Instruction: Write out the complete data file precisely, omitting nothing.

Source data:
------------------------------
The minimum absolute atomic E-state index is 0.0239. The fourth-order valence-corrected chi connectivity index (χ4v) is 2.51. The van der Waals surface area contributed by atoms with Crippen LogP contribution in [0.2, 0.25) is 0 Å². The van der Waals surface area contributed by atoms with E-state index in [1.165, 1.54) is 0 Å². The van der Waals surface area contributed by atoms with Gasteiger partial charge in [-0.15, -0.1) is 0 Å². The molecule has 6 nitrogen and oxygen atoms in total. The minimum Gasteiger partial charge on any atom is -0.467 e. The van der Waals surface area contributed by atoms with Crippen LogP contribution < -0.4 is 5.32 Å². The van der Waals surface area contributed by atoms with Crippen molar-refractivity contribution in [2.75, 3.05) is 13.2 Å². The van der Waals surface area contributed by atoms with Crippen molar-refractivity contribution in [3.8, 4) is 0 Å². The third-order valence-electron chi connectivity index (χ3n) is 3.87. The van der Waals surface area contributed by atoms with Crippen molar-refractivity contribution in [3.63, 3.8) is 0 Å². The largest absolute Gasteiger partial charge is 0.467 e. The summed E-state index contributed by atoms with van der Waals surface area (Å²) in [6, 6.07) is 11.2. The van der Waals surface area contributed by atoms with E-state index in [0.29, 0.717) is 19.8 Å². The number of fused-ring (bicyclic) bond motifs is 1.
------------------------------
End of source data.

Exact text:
The minimum absolute atomic E-state index is 0.0239. The fourth-order valence-corrected chi connectivity index (χ4v) is 2.51. The van der Waals surface area contributed by atoms with Crippen LogP contribution in [0.2, 0.25) is 0 Å². The van der Waals surface area contributed by atoms with E-state index in [1.165, 1.54) is 0 Å². The van der Waals surface area contributed by atoms with Gasteiger partial charge in [-0.15, -0.1) is 0 Å². The molecule has 6 nitrogen and oxygen atoms in total. The minimum Gasteiger partial charge on any atom is -0.467 e. The van der Waals surface area contributed by atoms with Crippen LogP contribution < -0.4 is 5.32 Å². The van der Waals surface area contributed by atoms with Crippen molar-refractivity contribution in [2.75, 3.05) is 13.2 Å². The van der Waals surface area contributed by atoms with Crippen molar-refractivity contribution in [3.8, 4) is 0 Å². The third-order valence-electron chi connectivity index (χ3n) is 3.87. The van der Waals surface area contributed by atoms with Crippen molar-refractivity contribution in [3.63, 3.8) is 0 Å². The largest absolute Gasteiger partial charge is 0.467 e. The summed E-state index contributed by atoms with van der Waals surface area (Å²) in [6, 6.07) is 11.2. The van der Waals surface area contributed by atoms with E-state index in [0.29, 0.717) is 19.8 Å². The number of fused-ring (bicyclic) bond motifs is 1.